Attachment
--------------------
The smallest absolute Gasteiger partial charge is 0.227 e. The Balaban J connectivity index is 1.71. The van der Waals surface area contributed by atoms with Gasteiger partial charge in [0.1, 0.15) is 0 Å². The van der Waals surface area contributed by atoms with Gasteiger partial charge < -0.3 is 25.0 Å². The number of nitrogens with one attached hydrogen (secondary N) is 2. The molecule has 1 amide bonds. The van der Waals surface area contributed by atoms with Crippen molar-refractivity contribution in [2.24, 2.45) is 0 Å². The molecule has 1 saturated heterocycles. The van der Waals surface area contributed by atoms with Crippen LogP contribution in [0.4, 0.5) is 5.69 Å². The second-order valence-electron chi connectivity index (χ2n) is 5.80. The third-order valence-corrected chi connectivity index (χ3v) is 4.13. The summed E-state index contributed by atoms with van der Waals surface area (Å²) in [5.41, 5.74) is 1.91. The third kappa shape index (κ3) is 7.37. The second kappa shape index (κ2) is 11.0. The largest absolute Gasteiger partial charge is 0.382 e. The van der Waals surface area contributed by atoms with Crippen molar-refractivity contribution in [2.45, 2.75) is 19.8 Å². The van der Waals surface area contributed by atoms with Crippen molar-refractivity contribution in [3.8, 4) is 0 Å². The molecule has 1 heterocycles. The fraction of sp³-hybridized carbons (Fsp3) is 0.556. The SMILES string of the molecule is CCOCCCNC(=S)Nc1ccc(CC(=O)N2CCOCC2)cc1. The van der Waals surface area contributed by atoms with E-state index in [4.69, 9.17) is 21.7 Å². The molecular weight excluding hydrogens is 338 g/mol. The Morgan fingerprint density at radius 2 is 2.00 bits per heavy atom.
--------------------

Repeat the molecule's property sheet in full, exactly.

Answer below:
The smallest absolute Gasteiger partial charge is 0.227 e. The Balaban J connectivity index is 1.71. The van der Waals surface area contributed by atoms with Gasteiger partial charge in [0.1, 0.15) is 0 Å². The van der Waals surface area contributed by atoms with Gasteiger partial charge < -0.3 is 25.0 Å². The number of nitrogens with one attached hydrogen (secondary N) is 2. The molecule has 1 amide bonds. The van der Waals surface area contributed by atoms with Crippen molar-refractivity contribution in [2.24, 2.45) is 0 Å². The molecule has 1 saturated heterocycles. The van der Waals surface area contributed by atoms with Crippen LogP contribution in [0.4, 0.5) is 5.69 Å². The second-order valence-electron chi connectivity index (χ2n) is 5.80. The third-order valence-corrected chi connectivity index (χ3v) is 4.13. The summed E-state index contributed by atoms with van der Waals surface area (Å²) in [5.41, 5.74) is 1.91. The third kappa shape index (κ3) is 7.37. The second kappa shape index (κ2) is 11.0. The largest absolute Gasteiger partial charge is 0.382 e. The van der Waals surface area contributed by atoms with Crippen molar-refractivity contribution in [2.45, 2.75) is 19.8 Å². The van der Waals surface area contributed by atoms with Crippen molar-refractivity contribution in [3.8, 4) is 0 Å². The molecule has 1 heterocycles. The fraction of sp³-hybridized carbons (Fsp3) is 0.556. The SMILES string of the molecule is CCOCCCNC(=S)Nc1ccc(CC(=O)N2CCOCC2)cc1. The van der Waals surface area contributed by atoms with E-state index in [4.69, 9.17) is 21.7 Å². The molecular weight excluding hydrogens is 338 g/mol. The Morgan fingerprint density at radius 2 is 2.00 bits per heavy atom.